|Mar-26-04|| ||alphee: I tried to do this one on a plane, hence without the solution and didn't find it. It seemed to me that white would do everything possible to avoid having a bishop and a queen aligned on a8-h1, including sacrifying the bishop in c6 provided that he does not loose control of f3. Hence I dropped 25 ...Bd7 26.Bxd7 as a possible solution because I thought White would have played something like 25... Bd7 26. Qa3 Bxc6+ 27. f3 Bxf3+ 28. Rxf3 Qxf3+ 29. Qxf3 ... that avoid this tragic ending. Obviously I was wrong or there is an other way Black can win. Rxc6 is not convincing and 25 ... e4 or f4 lead me nowhere. |
|Mar-26-04|| ||jeremykelly2000: I had solved it rather quickly with the same method as RayFchess had said. I basically solved it backwards, and that's when I have my best games. After all of the analyzing that I did, however, I missed 31. Bg5. I know that it still ends in mate, but it bothers me that I missed a simple and stupid move like that. |
|Mar-26-04|| ||mikejaqua: I didn't get it. I was thinking along the lines of 25 ..f4. Not sure where that leads. Anyone see something disasterous with it? |
|Mar-26-04|| ||Calchexas: I got 25. ...f4. Much more obvious.
And the chesslab computer (bah, I'm really unsure about it, but it's analysis) gives the following line after 25. ...f4.
<26. Bxf4 Rxc6 27. Qxc6 exf4 28. Qd6>
|Mar-26-04|| ||Flyboy216: It would appear that 25. bd2 was particularly disastrous, leading to a -11 (crafty) as opposed to bf4, which is rated -2. Probably many of you see this intuitively, but it was lost on me while watching the game. |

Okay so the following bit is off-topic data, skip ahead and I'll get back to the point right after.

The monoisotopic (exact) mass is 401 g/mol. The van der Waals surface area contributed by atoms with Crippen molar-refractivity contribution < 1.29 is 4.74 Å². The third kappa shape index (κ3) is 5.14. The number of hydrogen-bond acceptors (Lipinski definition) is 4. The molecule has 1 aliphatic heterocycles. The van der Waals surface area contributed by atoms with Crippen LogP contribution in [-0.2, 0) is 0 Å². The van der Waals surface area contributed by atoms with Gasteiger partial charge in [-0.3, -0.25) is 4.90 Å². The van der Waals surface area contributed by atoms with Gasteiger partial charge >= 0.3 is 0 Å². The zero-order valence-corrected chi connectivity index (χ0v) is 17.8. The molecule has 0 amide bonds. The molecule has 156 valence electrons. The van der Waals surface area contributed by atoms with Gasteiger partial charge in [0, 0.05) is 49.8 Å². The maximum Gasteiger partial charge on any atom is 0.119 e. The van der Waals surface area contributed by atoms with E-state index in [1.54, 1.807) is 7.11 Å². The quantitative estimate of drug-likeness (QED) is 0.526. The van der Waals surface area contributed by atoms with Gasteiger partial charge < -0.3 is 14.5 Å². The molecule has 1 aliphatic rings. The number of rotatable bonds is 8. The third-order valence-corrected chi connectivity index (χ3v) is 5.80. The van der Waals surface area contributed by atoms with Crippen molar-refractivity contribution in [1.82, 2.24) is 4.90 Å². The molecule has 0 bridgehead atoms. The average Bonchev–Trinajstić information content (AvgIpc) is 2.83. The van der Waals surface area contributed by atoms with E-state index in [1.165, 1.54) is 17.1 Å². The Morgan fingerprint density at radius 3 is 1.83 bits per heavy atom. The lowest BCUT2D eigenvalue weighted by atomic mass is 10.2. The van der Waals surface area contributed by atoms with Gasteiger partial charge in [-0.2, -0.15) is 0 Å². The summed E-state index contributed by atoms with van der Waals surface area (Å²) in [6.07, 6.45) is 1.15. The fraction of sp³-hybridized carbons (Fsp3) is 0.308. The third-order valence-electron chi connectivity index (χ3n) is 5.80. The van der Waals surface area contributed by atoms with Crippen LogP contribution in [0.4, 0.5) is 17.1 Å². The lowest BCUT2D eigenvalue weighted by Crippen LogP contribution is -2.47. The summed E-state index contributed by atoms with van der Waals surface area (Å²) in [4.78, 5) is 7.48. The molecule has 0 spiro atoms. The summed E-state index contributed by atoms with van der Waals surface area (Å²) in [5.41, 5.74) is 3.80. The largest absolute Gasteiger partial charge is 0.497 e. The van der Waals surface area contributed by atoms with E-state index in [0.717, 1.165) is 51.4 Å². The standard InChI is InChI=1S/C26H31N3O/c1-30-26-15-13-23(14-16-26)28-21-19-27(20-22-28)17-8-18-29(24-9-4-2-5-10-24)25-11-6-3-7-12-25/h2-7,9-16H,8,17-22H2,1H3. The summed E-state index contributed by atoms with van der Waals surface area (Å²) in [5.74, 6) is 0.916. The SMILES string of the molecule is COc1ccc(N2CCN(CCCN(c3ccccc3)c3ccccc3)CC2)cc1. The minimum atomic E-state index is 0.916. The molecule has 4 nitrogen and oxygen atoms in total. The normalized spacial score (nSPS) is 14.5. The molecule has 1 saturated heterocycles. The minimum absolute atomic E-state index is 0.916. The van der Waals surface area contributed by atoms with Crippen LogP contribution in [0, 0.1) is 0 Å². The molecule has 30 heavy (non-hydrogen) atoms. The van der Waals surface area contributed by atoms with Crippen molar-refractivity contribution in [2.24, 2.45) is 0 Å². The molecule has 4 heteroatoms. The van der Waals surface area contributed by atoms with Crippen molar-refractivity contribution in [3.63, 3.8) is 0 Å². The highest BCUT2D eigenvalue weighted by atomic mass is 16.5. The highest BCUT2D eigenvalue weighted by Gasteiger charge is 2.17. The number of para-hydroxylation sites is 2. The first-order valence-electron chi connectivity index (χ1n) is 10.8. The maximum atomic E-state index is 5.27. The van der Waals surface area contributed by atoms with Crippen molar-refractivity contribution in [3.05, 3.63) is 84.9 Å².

|Mar-27-04|| ||karlzen: <alphee>, why would black take on f3 in your variation? He's already a piece up and after Rxg3 he'll mate in a few moves. Surely you didn't drop bd7 because it didn't give black more than a piece in advantage? :)|
<RayFchess>, true that one can find the solution by pure logic methods, even by trying every possible move! I agrre that the method you describe can be useful at times, but if one wants real success, one must see things such as these intuitively. :)
|Mar-27-04|| ||alphee: <karlzen> true, I dropped it because I was wrongly looking for a check mate and not for material gain. That is definitely were I always get it wrong in puzzles ... probably because of the difference between "win" and "gain" when translated into my native french. I fly to your country on monday, but to the wrong side as I understand it as I go to Solna (that's a Stockholm suburb) |
|Mar-27-04|| ||karlzen: <alphee>, I agree that it can sometimes be hard to know if you actually find the best move if it only leads to gain of a piece. Since Bd7 was such an odd move though, I think it should be consider a hot "solution-candidate".|
I hope you have a nice time in Solna! They have a strong chessclub there, perhaps you will pay them a visit (and Hinchliffe)? :)
|Mar-27-04|| ||alphee: <karlzen : perhaps you will pay them a visit> nope, just a 1 day business trip |
|Mar-28-04|| ||karlzen: <alphee>, that's a pity. If you go in a week or something, there's a giant chess tournament called the "Tusenmanna" = "Thousandmen" in the Blue Hall, Stockholm. Simuls and stuff, to be recommended if you get the time. :) |
|Sep-13-04|| ||Eleassar777: It's not very hard to find 25...Bd7. The real success is to see such moves when actually playing. |
|Sep-17-04|| ||Knight13: Nice Puzzle. |